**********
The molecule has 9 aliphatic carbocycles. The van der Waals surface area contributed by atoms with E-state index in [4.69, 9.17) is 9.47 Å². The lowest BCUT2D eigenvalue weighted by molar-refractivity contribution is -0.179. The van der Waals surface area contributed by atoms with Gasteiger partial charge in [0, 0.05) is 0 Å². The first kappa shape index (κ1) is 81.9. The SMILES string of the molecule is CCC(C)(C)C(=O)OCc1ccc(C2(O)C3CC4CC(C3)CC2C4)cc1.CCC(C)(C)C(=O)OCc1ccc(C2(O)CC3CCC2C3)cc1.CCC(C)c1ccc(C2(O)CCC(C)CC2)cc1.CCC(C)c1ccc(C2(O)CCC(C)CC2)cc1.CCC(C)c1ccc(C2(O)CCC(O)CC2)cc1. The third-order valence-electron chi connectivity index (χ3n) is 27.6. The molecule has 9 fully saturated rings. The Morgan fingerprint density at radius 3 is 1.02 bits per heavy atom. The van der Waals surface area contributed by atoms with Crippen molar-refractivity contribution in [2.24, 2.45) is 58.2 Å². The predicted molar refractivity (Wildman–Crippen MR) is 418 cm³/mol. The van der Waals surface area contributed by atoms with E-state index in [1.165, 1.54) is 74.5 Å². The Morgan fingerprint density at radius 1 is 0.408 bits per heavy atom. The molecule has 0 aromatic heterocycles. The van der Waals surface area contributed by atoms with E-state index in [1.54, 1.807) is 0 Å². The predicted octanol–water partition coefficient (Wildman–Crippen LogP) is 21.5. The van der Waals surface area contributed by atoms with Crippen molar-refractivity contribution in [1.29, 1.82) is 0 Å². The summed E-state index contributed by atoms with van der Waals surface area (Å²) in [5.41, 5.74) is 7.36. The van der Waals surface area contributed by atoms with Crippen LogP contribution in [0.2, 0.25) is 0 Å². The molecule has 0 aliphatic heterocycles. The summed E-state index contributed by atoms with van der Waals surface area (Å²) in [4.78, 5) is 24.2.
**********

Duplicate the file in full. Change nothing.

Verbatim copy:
The molecule has 9 aliphatic carbocycles. The van der Waals surface area contributed by atoms with E-state index in [4.69, 9.17) is 9.47 Å². The lowest BCUT2D eigenvalue weighted by molar-refractivity contribution is -0.179. The van der Waals surface area contributed by atoms with Gasteiger partial charge in [0, 0.05) is 0 Å². The first kappa shape index (κ1) is 81.9. The SMILES string of the molecule is CCC(C)(C)C(=O)OCc1ccc(C2(O)C3CC4CC(C3)CC2C4)cc1.CCC(C)(C)C(=O)OCc1ccc(C2(O)CC3CCC2C3)cc1.CCC(C)c1ccc(C2(O)CCC(C)CC2)cc1.CCC(C)c1ccc(C2(O)CCC(C)CC2)cc1.CCC(C)c1ccc(C2(O)CCC(O)CC2)cc1. The third-order valence-electron chi connectivity index (χ3n) is 27.6. The molecule has 9 fully saturated rings. The Morgan fingerprint density at radius 3 is 1.02 bits per heavy atom. The van der Waals surface area contributed by atoms with Crippen molar-refractivity contribution in [2.24, 2.45) is 58.2 Å². The predicted molar refractivity (Wildman–Crippen MR) is 418 cm³/mol. The van der Waals surface area contributed by atoms with E-state index in [1.165, 1.54) is 74.5 Å². The Morgan fingerprint density at radius 1 is 0.408 bits per heavy atom. The molecule has 0 aromatic heterocycles. The van der Waals surface area contributed by atoms with E-state index in [1.54, 1.807) is 0 Å². The predicted octanol–water partition coefficient (Wildman–Crippen LogP) is 21.5. The van der Waals surface area contributed by atoms with Crippen molar-refractivity contribution in [1.29, 1.82) is 0 Å². The summed E-state index contributed by atoms with van der Waals surface area (Å²) in [5.41, 5.74) is 7.36. The van der Waals surface area contributed by atoms with Crippen LogP contribution in [0.2, 0.25) is 0 Å². The molecule has 0 aliphatic heterocycles. The summed E-state index contributed by atoms with van der Waals surface area (Å²) in [4.78, 5) is 24.2.